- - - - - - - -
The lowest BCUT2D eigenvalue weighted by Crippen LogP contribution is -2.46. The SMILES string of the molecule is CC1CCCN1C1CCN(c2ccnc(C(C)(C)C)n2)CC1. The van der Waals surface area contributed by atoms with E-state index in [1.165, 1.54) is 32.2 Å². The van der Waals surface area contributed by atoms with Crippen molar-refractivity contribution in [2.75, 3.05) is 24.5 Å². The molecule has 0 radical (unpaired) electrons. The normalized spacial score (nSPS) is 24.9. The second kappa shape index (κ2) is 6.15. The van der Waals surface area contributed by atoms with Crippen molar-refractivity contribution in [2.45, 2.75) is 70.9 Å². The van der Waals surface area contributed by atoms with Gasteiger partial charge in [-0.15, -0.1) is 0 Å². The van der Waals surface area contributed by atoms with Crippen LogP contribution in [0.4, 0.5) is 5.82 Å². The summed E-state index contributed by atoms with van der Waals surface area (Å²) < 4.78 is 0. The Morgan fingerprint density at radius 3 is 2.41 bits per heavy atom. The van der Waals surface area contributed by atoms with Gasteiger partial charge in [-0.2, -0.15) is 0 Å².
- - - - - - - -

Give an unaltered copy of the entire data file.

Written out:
The lowest BCUT2D eigenvalue weighted by Crippen LogP contribution is -2.46. The SMILES string of the molecule is CC1CCCN1C1CCN(c2ccnc(C(C)(C)C)n2)CC1. The van der Waals surface area contributed by atoms with E-state index in [1.165, 1.54) is 32.2 Å². The van der Waals surface area contributed by atoms with Crippen molar-refractivity contribution in [2.75, 3.05) is 24.5 Å². The molecule has 0 radical (unpaired) electrons. The normalized spacial score (nSPS) is 24.9. The second kappa shape index (κ2) is 6.15. The van der Waals surface area contributed by atoms with Crippen molar-refractivity contribution in [2.45, 2.75) is 70.9 Å². The van der Waals surface area contributed by atoms with Gasteiger partial charge in [-0.15, -0.1) is 0 Å². The van der Waals surface area contributed by atoms with Crippen LogP contribution in [0.4, 0.5) is 5.82 Å². The summed E-state index contributed by atoms with van der Waals surface area (Å²) < 4.78 is 0. The Morgan fingerprint density at radius 3 is 2.41 bits per heavy atom. The van der Waals surface area contributed by atoms with Gasteiger partial charge in [-0.2, -0.15) is 0 Å².